GV248GC      Half Unit
Power and Politics in the Modern World: Comparative Perspectives (Spring Semester)

This information is for the 2020/21 session.

Teacher responsible

Dr David Woodruff


This course is available with permission to General Course ‘Spring Semester’ students.


Students must have completed Introduction to Political Science (GV101).

Background in political science roughly equivalent to GV101.

Course content

This course will acquaint students with the contemporary study of comparative politics, focusing on theories susceptible to testing with narrative historical evidence. Students will learn to address the methodological challenges of developing and testing such theories. The course will treat a wide variety of themes, including corruption, the political impact of natural resources in developing countries, social movements and revolution, the political economy of distribution, and political ideologies. Spring semester topics will be drawn from this list. With respect to each theme, students will receive a grounding in theories of the topic and samples of application to empirical cases drawn from throughout the developed, developing, and post-Communist world.


At least 20 hours of lectures and classes across the LT and ST, expected to include a mix of online and in-person teaching.

Classes will run from weeks 1-5 and 7-11 in the LT. There will be a reading week in Week 6. Alternative forms of online engagement may replace some class sessions.

The Week 11 lecture in LT will be a revision lecture and there will be one revision class per group in Week 1 of ST.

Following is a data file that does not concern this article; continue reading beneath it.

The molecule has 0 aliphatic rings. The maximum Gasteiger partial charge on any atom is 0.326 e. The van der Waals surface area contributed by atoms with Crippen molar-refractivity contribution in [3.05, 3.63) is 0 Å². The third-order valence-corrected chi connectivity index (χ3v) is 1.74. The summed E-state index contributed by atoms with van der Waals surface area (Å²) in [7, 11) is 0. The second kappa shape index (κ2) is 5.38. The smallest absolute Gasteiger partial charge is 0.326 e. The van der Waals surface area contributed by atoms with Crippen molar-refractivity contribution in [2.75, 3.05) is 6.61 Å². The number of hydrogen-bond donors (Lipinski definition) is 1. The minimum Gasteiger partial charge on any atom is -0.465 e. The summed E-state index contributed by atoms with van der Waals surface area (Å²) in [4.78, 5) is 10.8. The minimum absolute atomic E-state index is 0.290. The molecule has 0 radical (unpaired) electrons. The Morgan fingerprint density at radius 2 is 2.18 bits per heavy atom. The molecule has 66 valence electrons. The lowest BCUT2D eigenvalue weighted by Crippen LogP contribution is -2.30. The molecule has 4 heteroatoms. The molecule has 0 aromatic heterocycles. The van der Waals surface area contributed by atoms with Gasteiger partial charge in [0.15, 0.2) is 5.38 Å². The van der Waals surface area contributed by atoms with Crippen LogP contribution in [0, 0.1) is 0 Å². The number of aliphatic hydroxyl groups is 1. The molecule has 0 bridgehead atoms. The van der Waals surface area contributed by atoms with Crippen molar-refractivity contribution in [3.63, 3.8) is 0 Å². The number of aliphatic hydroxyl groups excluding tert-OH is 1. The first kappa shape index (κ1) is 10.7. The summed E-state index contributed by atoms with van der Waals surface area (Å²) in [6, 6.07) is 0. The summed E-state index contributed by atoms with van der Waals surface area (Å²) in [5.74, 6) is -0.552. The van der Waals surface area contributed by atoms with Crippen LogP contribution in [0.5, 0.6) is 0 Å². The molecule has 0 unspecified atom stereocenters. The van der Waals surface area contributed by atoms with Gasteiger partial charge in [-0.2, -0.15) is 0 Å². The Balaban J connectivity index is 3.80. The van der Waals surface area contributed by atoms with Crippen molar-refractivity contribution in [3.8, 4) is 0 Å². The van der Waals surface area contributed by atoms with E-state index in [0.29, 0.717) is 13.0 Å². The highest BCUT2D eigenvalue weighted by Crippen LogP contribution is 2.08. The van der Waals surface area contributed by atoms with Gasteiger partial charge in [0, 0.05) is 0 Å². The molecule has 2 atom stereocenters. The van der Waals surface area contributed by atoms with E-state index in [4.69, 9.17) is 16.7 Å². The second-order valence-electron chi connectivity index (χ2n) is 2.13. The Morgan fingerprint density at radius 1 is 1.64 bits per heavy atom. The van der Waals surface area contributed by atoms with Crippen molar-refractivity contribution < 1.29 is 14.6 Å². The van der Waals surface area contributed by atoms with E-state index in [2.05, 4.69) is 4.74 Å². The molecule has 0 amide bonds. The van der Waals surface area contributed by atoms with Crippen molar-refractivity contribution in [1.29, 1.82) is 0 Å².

Formative coursework

Students will be expected to produce 1 essay in the LT.

Indicative reading

Skocpol, Theda. States and Social Revolutions. Cambridge: Cambridge University Press, 1979

Brierley, Sarah. "Unprincipled Principals: Co-opted Bureaucrats and Corruption in Ghana." American Journal of Political Science 64, no. 2 (2020): 209-222. Doi:10.1111/ajps.12495

Hertog, Steffen. "Shaping the Saudi State: Human Agency's Shifting Role in Rentier-State Formation." International Journal of Middle East Studies 39, no. 4 (2007): doi:10.2307/30069487. http://www.jstor.org/stable/30069487.

Weyland, Kurt. "The Rise of Latin America's Two Lefts: Insights From Rentier State Theory." Comparative Politics 41, no. 2 (2009): 145-164. http://www.jstor.org/stable/40599207

Hacker, Jacob S, and Paul Pierson. "Winner-Take-All Politics: Public Policy, Political Organization, and the Precipitous Rise of Top Incomes in the United States." Politics & Society 38, no. 2 (2010): doi:10.1177/0032329210365042

Orloff, Ann Shola. "Gender and the Social Rights of Citizenship: The Comparative Analysis of Gender Relations and Welfare States." American Sociological Review 58, no. 3 (1993): doi:10.2307/2095903


Essay (25%) in the LT.
Online assessment (75%) in the ST.


The Class Summary Grade for General Course 'Spring Semester' students will be based on the average of a formative essay (50%) and attendance (50%). The Exam Grade will be based on the formative essay (25%) and an online final assessment (75%).

Important information in response to COVID-19

Please note that during 2020/21 academic year some variation to teaching and learning activities may be required to respond to changes in public health advice and/or to account for the situation of students in attendance on campus and those studying online during the early part of the academic year. For assessment, this may involve changes to mode of delivery and/or the format or weighting of assessments. Changes will only be made if required and students will be notified about any changes to teaching or assessment plans at the earliest opportunity.

Key facts

Department: Government

Total students 2019/20: Unavailable

Average class size 2019/20: Unavailable

Capped 2019/20: No

Value: Half Unit

Guidelines for interpreting course guide information

Personal development skills

  • Self-management
  • Team working
  • Communication